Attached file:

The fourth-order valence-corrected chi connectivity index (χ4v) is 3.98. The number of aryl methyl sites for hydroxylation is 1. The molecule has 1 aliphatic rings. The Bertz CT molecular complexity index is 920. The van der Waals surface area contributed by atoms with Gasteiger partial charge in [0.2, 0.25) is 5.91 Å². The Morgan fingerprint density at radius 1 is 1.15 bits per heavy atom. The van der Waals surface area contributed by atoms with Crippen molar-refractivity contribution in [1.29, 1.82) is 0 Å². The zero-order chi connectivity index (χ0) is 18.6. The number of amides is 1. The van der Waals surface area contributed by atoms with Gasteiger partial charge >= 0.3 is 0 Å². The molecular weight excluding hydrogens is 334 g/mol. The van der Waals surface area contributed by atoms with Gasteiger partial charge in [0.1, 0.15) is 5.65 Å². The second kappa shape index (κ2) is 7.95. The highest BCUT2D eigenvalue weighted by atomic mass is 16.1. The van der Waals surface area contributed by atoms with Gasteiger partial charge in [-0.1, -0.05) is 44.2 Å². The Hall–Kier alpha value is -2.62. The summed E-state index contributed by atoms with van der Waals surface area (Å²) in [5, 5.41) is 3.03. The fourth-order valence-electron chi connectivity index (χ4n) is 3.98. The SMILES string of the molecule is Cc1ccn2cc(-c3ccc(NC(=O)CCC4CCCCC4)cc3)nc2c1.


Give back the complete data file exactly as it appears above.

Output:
The fourth-order valence-corrected chi connectivity index (χ4v) is 3.98. The number of aryl methyl sites for hydroxylation is 1. The molecule has 1 aliphatic rings. The Bertz CT molecular complexity index is 920. The van der Waals surface area contributed by atoms with Gasteiger partial charge in [0.2, 0.25) is 5.91 Å². The Morgan fingerprint density at radius 1 is 1.15 bits per heavy atom. The van der Waals surface area contributed by atoms with Crippen molar-refractivity contribution in [1.29, 1.82) is 0 Å². The zero-order chi connectivity index (χ0) is 18.6. The number of amides is 1. The van der Waals surface area contributed by atoms with Gasteiger partial charge >= 0.3 is 0 Å². The molecular weight excluding hydrogens is 334 g/mol. The van der Waals surface area contributed by atoms with Gasteiger partial charge in [0.1, 0.15) is 5.65 Å². The second kappa shape index (κ2) is 7.95. The highest BCUT2D eigenvalue weighted by atomic mass is 16.1. The van der Waals surface area contributed by atoms with Gasteiger partial charge in [-0.1, -0.05) is 44.2 Å². The Hall–Kier alpha value is -2.62. The summed E-state index contributed by atoms with van der Waals surface area (Å²) in [5, 5.41) is 3.03. The fourth-order valence-electron chi connectivity index (χ4n) is 3.98. The SMILES string of the molecule is Cc1ccn2cc(-c3ccc(NC(=O)CCC4CCCCC4)cc3)nc2c1.